Sunday, February 26, 2012

Review: The Last Story (Wii)

The Last Story Review
The Last Story is the most confusing game I’ve ever played – not for the game itself, but the sheer hype behind it. When we didn’t think it was being translated to English, I imported a copy from Japan, and proceeded to be bemused as Operation Rainfall and the like managed to elevate it to legendary status.

Then it was released in the EU and Australia, so I was able to play it. I was willing to give the game a second chance because I assumed my Japanese was imperfect enough that I missed the appeal of the game in my first play through.

But no, it’s just not a good game.

From start to finish, this feels like Hironobu Sakaguchi’s attempt to stick it to his former employer and make a game that is a Final Fantasy game in all but name. Even its own name is a “homage” to the Final Fantasy game.

The problem is the game was clearly made with a fraction of the budget of a real Final Fantasy game, the console of choice for the game is all wrong, and there’s just not that much genuine development talent in Mistwalker for this kind of thing.

The Last Story Wii
We’ll start with the superficial, then work through the real problems the game faces. On a purely technical basis, this game is too ambitious for the Wii hardware. The framerate stutters, and often, but more importantly, there’s a clear vision here in the art direction that, unfortunately becomes a mess of jagged lines, drab colour splotches and jagged lines in execution. There’s glimpses of what the game aspired to be here and there – the architecture has a European medieval majestry about it, and there’s real care put into the character design and costuming, but this is a game that belonged on a higher definition console.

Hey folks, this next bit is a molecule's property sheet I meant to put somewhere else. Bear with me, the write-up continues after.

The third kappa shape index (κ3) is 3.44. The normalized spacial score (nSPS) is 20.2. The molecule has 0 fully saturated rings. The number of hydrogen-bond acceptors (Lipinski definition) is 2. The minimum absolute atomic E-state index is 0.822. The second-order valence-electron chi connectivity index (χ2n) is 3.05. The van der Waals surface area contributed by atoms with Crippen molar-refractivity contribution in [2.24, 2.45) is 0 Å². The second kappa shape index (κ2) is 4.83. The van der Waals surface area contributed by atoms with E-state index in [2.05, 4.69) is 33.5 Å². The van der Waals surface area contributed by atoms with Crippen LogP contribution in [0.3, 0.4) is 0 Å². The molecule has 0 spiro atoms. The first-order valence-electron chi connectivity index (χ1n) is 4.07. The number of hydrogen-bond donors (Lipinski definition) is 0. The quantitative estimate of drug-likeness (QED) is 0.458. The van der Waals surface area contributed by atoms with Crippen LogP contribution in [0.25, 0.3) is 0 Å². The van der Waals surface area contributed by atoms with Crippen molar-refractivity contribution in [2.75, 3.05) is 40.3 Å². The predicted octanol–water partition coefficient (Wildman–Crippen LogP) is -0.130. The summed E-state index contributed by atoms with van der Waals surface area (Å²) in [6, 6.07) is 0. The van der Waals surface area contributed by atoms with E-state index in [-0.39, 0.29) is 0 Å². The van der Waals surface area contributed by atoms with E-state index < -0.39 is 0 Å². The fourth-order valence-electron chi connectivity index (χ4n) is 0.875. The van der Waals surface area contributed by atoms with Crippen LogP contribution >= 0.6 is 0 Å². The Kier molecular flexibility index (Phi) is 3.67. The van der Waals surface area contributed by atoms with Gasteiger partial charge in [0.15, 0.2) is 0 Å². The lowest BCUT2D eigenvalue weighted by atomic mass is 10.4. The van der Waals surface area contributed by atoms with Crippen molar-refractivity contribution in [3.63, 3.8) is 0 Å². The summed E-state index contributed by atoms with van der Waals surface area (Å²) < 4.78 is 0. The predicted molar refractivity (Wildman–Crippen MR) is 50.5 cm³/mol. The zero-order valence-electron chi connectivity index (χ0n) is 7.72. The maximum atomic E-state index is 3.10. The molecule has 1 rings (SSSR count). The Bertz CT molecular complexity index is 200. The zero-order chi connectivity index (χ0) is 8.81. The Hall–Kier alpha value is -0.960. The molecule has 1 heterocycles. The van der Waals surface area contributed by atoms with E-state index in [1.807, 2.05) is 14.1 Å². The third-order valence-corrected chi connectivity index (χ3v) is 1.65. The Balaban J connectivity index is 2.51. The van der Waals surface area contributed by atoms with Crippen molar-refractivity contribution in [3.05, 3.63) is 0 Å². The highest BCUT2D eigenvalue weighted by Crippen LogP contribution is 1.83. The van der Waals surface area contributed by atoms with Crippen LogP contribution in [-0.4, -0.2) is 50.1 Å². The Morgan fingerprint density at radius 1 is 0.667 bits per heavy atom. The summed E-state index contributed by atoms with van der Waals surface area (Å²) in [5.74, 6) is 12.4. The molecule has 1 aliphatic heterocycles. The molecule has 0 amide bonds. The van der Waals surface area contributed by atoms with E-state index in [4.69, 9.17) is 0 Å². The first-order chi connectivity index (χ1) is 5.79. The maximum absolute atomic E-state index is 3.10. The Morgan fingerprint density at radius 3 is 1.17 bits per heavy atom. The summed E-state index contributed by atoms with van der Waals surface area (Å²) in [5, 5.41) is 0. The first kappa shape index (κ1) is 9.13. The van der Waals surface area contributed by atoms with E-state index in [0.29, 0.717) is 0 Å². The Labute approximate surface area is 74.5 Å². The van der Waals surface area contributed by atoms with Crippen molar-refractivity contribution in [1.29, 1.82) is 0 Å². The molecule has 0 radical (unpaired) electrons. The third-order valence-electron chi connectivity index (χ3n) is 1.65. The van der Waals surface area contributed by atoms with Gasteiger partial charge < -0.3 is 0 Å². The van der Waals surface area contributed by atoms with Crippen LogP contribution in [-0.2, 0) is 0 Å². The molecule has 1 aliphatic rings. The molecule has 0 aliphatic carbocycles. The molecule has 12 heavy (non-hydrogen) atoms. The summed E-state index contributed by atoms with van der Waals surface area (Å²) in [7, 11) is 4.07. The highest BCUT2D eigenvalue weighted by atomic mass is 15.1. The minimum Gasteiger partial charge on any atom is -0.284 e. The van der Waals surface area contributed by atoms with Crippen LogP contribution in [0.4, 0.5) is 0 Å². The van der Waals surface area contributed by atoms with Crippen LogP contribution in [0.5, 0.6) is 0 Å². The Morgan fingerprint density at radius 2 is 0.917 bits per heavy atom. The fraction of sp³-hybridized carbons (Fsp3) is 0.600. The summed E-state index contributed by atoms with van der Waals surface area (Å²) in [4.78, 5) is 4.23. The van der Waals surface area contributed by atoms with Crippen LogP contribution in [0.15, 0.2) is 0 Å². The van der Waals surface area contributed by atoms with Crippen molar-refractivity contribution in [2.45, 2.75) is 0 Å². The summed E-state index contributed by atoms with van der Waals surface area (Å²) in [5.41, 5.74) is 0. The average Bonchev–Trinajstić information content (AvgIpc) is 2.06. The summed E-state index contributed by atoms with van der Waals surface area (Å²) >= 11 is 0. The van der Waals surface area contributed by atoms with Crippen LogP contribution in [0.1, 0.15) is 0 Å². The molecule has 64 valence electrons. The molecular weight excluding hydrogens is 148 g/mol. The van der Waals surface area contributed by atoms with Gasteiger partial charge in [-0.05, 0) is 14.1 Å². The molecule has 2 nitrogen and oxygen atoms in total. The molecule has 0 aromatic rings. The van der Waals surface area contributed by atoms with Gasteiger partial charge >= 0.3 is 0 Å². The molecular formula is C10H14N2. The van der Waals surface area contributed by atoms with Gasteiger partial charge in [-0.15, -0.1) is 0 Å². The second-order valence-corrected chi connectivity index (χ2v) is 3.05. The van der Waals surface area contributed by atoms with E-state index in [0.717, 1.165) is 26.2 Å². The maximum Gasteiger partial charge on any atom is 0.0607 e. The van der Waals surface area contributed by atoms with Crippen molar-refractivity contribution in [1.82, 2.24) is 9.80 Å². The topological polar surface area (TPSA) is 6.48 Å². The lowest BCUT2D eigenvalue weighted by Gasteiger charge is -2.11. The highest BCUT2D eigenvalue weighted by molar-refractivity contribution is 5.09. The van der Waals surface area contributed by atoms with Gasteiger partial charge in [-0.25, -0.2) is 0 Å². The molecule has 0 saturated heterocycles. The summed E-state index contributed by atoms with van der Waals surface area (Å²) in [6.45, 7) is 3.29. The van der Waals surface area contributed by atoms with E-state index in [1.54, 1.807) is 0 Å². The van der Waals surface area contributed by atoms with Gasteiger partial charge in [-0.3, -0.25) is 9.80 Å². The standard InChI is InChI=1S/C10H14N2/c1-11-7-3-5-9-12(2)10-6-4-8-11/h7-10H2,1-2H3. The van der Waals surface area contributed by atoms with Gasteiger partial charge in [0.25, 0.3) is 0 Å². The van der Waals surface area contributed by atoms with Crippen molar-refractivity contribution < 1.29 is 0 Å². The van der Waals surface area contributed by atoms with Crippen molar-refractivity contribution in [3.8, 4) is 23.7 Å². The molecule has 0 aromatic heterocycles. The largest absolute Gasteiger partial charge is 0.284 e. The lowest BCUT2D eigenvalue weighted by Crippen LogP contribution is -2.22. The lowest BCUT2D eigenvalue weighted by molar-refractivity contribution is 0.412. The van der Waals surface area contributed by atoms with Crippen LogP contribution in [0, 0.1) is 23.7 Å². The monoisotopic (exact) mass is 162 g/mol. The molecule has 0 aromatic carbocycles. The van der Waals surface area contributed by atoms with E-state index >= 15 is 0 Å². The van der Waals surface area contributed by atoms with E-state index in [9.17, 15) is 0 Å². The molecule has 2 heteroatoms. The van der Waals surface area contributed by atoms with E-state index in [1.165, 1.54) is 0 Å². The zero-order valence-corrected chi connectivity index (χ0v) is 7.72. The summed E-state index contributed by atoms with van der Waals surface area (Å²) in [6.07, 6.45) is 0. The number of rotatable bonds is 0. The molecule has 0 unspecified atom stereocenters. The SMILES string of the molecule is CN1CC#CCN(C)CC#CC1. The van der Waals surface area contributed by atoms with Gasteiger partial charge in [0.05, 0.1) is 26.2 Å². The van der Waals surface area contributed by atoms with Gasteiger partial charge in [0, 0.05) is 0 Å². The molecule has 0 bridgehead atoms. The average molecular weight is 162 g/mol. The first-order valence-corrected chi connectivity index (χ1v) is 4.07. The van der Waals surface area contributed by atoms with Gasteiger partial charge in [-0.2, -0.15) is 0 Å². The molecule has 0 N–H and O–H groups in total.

I can’t help but compare to another Operation Rainfall campaign – Xenoblade Chronicles. That was a game that worked hard to be glorious by playing to what the Wii can do well. The Last Story tries to be glorious despite the Wii’s capabilities, and that approach falls flat.

The other technical element, the music and sound, is even worse in the translated game than the original. The English accents feel awkward, and you’re not talking about the top flight English actors here, either. It doesn’t help that they voice actors don’t have much to work with, but it's worth noting the Japanese soundtrack and voices are at least somewhat better. It would have been better to go with a subtitled story by default.

The Last Story Review
It’s hard to care about these characters. There’s one-note clowns, such as a woman with a penchant for alcohol (how original), and one-note heroes, such as the main character, who is a mercenary with honour that wants to be a knight (how original). The plot, too, is also wholly unoriginal, being the usual “kill the orc things, save the princess” deal. The big bad orc thing even goes so far to be a direct clone of Gannondorf from the Zelda series. To cap everything off, this game rushes through and is over in 20 hours. As much as I can appreciate the idea of a “bite sized” RPG, when you’re aiming for something this epic, you need to spend a little more time on plot development.